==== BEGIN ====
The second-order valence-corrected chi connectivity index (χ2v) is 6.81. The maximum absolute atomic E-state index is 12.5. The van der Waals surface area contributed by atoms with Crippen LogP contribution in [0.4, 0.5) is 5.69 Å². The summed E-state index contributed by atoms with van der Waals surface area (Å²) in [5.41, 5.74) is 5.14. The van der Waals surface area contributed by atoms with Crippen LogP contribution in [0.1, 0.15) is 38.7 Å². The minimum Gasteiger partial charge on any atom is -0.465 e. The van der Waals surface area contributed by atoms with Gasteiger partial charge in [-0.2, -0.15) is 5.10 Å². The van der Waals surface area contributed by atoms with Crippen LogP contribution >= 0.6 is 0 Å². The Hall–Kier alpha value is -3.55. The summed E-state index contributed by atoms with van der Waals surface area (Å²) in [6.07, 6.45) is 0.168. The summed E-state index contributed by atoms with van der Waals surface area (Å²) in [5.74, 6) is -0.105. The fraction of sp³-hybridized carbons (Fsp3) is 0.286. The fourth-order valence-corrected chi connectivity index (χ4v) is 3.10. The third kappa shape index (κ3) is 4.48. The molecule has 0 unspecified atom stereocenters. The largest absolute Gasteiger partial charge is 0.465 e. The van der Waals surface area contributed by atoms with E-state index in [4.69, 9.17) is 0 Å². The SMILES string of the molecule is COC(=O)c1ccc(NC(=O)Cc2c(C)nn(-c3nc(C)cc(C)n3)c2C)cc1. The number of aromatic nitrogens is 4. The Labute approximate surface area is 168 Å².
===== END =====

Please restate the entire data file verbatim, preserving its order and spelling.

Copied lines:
The second-order valence-corrected chi connectivity index (χ2v) is 6.81. The maximum absolute atomic E-state index is 12.5. The van der Waals surface area contributed by atoms with Crippen LogP contribution in [0.4, 0.5) is 5.69 Å². The summed E-state index contributed by atoms with van der Waals surface area (Å²) in [5.41, 5.74) is 5.14. The van der Waals surface area contributed by atoms with Crippen LogP contribution in [0.1, 0.15) is 38.7 Å². The minimum Gasteiger partial charge on any atom is -0.465 e. The van der Waals surface area contributed by atoms with Gasteiger partial charge in [-0.2, -0.15) is 5.10 Å². The van der Waals surface area contributed by atoms with Crippen LogP contribution >= 0.6 is 0 Å². The Hall–Kier alpha value is -3.55. The summed E-state index contributed by atoms with van der Waals surface area (Å²) in [6.07, 6.45) is 0.168. The summed E-state index contributed by atoms with van der Waals surface area (Å²) in [5.74, 6) is -0.105. The fraction of sp³-hybridized carbons (Fsp3) is 0.286. The fourth-order valence-corrected chi connectivity index (χ4v) is 3.10. The third kappa shape index (κ3) is 4.48. The molecule has 0 unspecified atom stereocenters. The largest absolute Gasteiger partial charge is 0.465 e. The van der Waals surface area contributed by atoms with E-state index in [4.69, 9.17) is 0 Å². The SMILES string of the molecule is COC(=O)c1ccc(NC(=O)Cc2c(C)nn(-c3nc(C)cc(C)n3)c2C)cc1. The number of aromatic nitrogens is 4. The Labute approximate surface area is 168 Å².